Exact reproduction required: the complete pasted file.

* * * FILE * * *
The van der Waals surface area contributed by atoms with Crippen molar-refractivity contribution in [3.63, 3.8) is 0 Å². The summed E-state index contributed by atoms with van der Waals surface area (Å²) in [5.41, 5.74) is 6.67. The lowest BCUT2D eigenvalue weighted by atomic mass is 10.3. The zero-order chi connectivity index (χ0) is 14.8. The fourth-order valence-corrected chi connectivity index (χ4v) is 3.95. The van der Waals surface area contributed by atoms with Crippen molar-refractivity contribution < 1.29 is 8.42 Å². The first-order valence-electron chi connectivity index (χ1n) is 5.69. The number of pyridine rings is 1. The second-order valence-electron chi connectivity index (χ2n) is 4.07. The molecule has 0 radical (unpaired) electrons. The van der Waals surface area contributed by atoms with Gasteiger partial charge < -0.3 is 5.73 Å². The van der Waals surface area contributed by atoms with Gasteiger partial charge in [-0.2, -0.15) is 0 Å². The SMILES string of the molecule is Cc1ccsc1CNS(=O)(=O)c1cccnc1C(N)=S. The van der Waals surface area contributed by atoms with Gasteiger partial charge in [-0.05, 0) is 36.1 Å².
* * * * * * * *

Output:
The van der Waals surface area contributed by atoms with Crippen molar-refractivity contribution in [3.63, 3.8) is 0 Å². The summed E-state index contributed by atoms with van der Waals surface area (Å²) in [5.41, 5.74) is 6.67. The lowest BCUT2D eigenvalue weighted by atomic mass is 10.3. The zero-order chi connectivity index (χ0) is 14.8. The fourth-order valence-corrected chi connectivity index (χ4v) is 3.95. The van der Waals surface area contributed by atoms with Crippen molar-refractivity contribution < 1.29 is 8.42 Å². The first-order valence-electron chi connectivity index (χ1n) is 5.69. The number of pyridine rings is 1. The second-order valence-electron chi connectivity index (χ2n) is 4.07. The molecule has 0 radical (unpaired) electrons. The van der Waals surface area contributed by atoms with Gasteiger partial charge < -0.3 is 5.73 Å². The van der Waals surface area contributed by atoms with Gasteiger partial charge in [-0.2, -0.15) is 0 Å². The SMILES string of the molecule is Cc1ccsc1CNS(=O)(=O)c1cccnc1C(N)=S. The van der Waals surface area contributed by atoms with Gasteiger partial charge in [-0.05, 0) is 36.1 Å².